Anyways, I’m still working on it. Still adding more information to it to share with everyone all while doing my own experiments and work upon it. There’s just so much info I have in my head that I learned, and discovered and only one me to type it all out, also try to work on improvements. If anyone’s interested in helping me further develop it into a multi-winder machine (air coil, universal, pickup at the moment, maybe toroidal in the future.) I would more than appreciate the help.

    1. Just wanted to say “Thanks” for the follow-up. Always heartening to see makers who are also HaD readers!

      I know it’s well outside of your target project scope, but if you ever consider expanding into the BLDC stator winding area, I – and a few hundred other of my immediate colleagues – would be very interested in any advances you make :)

    2. Well of course a ferrite or iron dust core will have a lot more inductance than an air core of the same diameter and turns. .. Thats the point of using a higher permeability material. The tradeoff is that an air core is totally linear and has no hysteresis, and any core material is the reverse. But the magnetic core means you get by with less wire ,and therefore less series resistance and potentially a higher Q.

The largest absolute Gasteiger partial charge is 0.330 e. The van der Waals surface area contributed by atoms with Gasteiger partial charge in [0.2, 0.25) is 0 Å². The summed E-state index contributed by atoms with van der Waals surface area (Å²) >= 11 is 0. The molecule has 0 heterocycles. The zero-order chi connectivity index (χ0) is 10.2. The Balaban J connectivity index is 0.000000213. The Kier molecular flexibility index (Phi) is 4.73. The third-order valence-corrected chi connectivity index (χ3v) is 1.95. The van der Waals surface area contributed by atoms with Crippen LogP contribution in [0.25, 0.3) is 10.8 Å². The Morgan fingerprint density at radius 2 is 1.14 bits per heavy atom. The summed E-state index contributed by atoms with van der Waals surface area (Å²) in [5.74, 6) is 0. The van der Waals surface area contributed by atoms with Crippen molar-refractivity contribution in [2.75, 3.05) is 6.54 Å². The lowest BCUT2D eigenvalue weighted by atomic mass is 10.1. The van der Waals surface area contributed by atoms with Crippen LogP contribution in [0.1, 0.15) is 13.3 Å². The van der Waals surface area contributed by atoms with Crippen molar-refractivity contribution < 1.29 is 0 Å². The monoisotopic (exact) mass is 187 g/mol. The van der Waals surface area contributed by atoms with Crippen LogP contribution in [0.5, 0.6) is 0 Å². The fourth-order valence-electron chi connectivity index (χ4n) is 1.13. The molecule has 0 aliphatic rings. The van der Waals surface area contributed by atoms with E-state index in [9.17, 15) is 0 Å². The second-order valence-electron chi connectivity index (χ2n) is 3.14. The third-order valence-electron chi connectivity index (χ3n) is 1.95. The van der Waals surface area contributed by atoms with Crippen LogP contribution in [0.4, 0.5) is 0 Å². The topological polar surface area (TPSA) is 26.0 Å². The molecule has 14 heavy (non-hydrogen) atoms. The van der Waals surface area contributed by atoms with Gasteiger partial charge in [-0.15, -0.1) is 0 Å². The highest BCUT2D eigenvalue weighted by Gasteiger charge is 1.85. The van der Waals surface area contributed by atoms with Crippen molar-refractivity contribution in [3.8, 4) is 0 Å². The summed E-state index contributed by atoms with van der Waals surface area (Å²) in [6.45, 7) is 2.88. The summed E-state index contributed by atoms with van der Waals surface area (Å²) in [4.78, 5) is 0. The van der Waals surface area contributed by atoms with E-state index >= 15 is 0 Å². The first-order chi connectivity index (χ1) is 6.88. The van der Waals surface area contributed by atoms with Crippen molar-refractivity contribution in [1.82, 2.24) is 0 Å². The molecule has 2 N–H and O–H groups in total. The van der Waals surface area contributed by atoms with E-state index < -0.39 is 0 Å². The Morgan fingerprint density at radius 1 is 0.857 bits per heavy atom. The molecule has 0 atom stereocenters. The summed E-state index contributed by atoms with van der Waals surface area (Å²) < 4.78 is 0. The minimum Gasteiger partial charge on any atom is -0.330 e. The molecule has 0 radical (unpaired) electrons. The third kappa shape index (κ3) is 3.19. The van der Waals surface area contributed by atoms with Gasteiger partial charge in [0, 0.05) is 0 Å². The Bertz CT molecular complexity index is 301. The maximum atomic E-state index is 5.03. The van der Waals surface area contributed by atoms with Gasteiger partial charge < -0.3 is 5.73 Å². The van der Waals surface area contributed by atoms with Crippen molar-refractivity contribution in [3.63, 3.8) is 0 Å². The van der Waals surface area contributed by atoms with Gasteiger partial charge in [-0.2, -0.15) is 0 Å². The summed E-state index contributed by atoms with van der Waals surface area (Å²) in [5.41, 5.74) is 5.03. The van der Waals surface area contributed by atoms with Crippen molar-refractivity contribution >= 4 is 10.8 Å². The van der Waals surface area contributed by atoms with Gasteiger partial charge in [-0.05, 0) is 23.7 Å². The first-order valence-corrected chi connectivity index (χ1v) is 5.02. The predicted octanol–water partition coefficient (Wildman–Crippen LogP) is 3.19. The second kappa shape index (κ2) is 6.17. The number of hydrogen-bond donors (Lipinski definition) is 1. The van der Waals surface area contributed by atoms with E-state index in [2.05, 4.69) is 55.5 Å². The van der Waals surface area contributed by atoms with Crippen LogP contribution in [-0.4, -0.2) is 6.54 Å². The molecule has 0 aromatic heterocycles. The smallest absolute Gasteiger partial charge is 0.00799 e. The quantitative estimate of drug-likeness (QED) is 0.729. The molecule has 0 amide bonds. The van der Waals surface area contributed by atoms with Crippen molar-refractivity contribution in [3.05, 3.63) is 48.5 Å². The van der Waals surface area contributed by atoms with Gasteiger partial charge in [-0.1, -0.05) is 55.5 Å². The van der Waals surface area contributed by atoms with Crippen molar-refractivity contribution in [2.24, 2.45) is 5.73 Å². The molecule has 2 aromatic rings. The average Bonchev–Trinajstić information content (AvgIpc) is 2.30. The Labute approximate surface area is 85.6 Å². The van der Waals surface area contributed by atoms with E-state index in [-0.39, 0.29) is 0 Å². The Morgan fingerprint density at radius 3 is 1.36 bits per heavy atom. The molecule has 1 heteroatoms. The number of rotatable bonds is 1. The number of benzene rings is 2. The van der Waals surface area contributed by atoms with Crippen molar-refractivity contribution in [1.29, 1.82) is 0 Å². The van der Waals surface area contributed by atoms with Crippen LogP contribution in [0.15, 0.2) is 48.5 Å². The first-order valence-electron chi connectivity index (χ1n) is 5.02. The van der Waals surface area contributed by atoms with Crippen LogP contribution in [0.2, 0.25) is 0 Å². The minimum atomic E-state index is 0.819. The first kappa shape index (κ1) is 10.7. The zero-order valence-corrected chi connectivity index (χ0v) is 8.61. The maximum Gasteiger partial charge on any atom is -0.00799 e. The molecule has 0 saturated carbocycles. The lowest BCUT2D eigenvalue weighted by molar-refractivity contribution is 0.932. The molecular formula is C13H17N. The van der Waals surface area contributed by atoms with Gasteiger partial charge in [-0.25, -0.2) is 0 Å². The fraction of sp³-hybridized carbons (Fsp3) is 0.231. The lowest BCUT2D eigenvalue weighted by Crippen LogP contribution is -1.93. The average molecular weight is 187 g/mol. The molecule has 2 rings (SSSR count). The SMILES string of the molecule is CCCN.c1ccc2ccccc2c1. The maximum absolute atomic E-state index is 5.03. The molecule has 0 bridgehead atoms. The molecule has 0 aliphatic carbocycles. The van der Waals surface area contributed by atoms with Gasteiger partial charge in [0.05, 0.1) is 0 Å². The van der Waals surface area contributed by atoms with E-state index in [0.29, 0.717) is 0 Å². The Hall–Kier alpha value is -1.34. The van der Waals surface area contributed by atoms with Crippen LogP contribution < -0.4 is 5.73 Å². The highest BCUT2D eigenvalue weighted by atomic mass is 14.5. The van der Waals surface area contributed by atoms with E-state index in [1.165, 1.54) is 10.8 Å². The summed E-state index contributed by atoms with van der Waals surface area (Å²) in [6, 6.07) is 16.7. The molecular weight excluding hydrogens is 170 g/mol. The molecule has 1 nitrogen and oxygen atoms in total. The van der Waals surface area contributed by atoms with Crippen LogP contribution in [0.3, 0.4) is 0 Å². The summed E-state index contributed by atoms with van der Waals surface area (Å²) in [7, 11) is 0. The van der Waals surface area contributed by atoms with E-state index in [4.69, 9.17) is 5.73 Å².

4. Inductors were once wound as a flat disk of wire, spiralling circularly from the centre. They incorporated a mechanism, whereby the spiral could be loosened or tightened, to effect tuning.

    Capacitors were once comprised of rooms filled with arrays of hand-blown glass Leyden jars. The carpentry used to fix these devices was of the highest order.

    1. Then, if you wanted to construct, say, a CW radio station, for the sending and receiving of Morse telegrams, You’d likely need a generator for power. Seed oil Diesel generators weren’t very reliable at the time, so you’d need an enormous number of extremely low energy density, lead acid cells as a back-up.

      If you were really lucky, and lived in a place with utility power, then you’d have to do everything in the dark. Light globe sockets were the only place to ‘plug-in’, and it would be another 15-years before the idea of an appliance socket caught-on.

Leave a Reply

Please be kind and respectful to help make the comments section excellent. (Comment Policy)

This site uses Akismet to reduce spam. Learn how your comment data is processed.